• If you want custom LASIK or the newest technology; BLADELESS LASIK, the cost will be significantly higher.

  • The advertised price may not cover all fees.

  • Your procedure may be performed with older technology. This isn't necessarily bad, but newer technologies do offer the possibility of a more precise LASIK procedure, with less risk of complications.

  • If you plan to have LASIK at a lower price, make sure to ask for a written quote, and ask specifically which technology is being used, so you can compare apples to apples when you visit other centres.

This cannot happen with the bladeless “Laser-only technique”.

You will need to be assessed by several diagnostic machines, and seen by a trained optometrist or ophthalmologist to properly determine whether or not you qualify for Lasik.

It is possible that the corrective effect of Lasik may lessen with time. If an enhancement is needed, this is usually done about 3 months after surgery. At this point, the distance vision should remain stable. It is important to understand that Lasik only corrects your distance vision. With time, the eye ages, and everyone will need reading glasses eventually (usually around the age of 50).

You may feel some pressure during the procedure, but not pain. The eyes will feel scratchy during the first 24hrs.

Lasik should correct your distance glasses prescription, but eventually you will need reading glasses. Some people may require an enhancement procedure (usually around 3 months after Lasik, and more likely with higher prescriptions) Also, at some point in life, everyone will develop cataracts, which will require another type of surgery to fix.

This depends on the person. For some people, PRK is the best procedure, for others, it may be Lasik. One needs to be assessed properly to determine this.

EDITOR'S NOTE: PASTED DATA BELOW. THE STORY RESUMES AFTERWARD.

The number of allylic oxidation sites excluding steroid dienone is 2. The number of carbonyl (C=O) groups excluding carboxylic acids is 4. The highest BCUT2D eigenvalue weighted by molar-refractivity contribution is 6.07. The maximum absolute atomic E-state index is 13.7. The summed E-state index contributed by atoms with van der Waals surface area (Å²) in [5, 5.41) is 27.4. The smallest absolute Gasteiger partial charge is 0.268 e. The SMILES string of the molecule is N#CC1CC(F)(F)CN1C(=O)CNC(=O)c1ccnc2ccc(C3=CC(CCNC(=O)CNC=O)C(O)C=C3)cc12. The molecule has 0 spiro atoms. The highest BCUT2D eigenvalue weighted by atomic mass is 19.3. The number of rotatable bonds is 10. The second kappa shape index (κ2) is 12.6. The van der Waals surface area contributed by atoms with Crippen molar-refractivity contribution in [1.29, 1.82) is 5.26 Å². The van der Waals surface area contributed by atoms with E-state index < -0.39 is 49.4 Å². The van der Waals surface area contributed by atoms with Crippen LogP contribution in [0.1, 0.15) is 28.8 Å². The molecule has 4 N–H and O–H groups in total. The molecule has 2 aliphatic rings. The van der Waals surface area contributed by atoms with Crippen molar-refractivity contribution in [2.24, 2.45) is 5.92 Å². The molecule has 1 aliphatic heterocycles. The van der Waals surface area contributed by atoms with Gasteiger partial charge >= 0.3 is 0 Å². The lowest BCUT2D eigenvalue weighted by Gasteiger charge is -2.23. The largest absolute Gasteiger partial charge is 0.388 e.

Both procedures are good for certain patients, but LASIK is possible for more people. The results for standard moderate myopic treatment are similar for LASIK and SMILE. SMILE is a good option for moderate to high myopia without astigmatism (cyclotorsion mapping not possible for astigmatism with SMILE). There are a few limitations with SMILE, including the inability of the laser to map the eye for precise astigmatism correction, nor is hyperopia correction possible, and there are no customized topographic ablations possible for SMILE. Dry eye and corneal neuropathy rates are similar for both LASIK and SMILE procedures.

Glasses, and contact lenses are also good options. If you freedom from glasses and contacts, then Laser Vision Correction makes sense.

No, presbyopia is not fixed by Lasik. However, “Presbyopia Lasik Treatments” will provide some help with presbyopia by doing the following:

  1. Treat the dominant eye with distance vision correction
  2. Make the non-dominant slightly myopic (near sighted) with a special ablation that allows for more depth of field. 

This type of “Presbyvision” helps many people with presbyopia function for a few more years without glasses, but does not actually “fix presbyopia”. Eventually, presbyopia will increase, and reading glasses will be needed.